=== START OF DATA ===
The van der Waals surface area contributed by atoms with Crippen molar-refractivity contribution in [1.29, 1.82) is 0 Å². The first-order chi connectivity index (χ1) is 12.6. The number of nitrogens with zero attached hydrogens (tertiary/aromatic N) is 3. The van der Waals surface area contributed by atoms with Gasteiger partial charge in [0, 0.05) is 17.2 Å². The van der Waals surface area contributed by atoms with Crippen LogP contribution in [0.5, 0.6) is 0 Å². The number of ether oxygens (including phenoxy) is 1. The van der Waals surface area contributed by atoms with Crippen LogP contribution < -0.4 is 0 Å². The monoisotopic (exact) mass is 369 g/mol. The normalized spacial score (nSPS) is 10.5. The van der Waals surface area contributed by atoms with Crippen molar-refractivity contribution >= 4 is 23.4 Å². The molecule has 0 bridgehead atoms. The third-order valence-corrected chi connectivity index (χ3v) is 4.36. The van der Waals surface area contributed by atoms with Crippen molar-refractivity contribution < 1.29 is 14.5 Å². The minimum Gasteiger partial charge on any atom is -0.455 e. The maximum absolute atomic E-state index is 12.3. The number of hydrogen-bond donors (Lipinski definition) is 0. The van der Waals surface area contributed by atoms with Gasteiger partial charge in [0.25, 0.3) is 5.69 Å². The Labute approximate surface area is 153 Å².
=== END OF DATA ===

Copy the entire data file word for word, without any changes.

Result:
The van der Waals surface area contributed by atoms with Crippen molar-refractivity contribution in [1.29, 1.82) is 0 Å². The first-order chi connectivity index (χ1) is 12.6. The number of nitrogens with zero attached hydrogens (tertiary/aromatic N) is 3. The van der Waals surface area contributed by atoms with Gasteiger partial charge in [0, 0.05) is 17.2 Å². The van der Waals surface area contributed by atoms with Crippen LogP contribution in [0.5, 0.6) is 0 Å². The number of ether oxygens (including phenoxy) is 1. The van der Waals surface area contributed by atoms with Crippen LogP contribution < -0.4 is 0 Å². The monoisotopic (exact) mass is 369 g/mol. The normalized spacial score (nSPS) is 10.5. The van der Waals surface area contributed by atoms with Crippen molar-refractivity contribution >= 4 is 23.4 Å². The molecule has 0 bridgehead atoms. The third-order valence-corrected chi connectivity index (χ3v) is 4.36. The van der Waals surface area contributed by atoms with Crippen molar-refractivity contribution < 1.29 is 14.5 Å². The minimum Gasteiger partial charge on any atom is -0.455 e. The maximum absolute atomic E-state index is 12.3. The number of hydrogen-bond donors (Lipinski definition) is 0. The van der Waals surface area contributed by atoms with Gasteiger partial charge in [0.25, 0.3) is 5.69 Å². The Labute approximate surface area is 153 Å².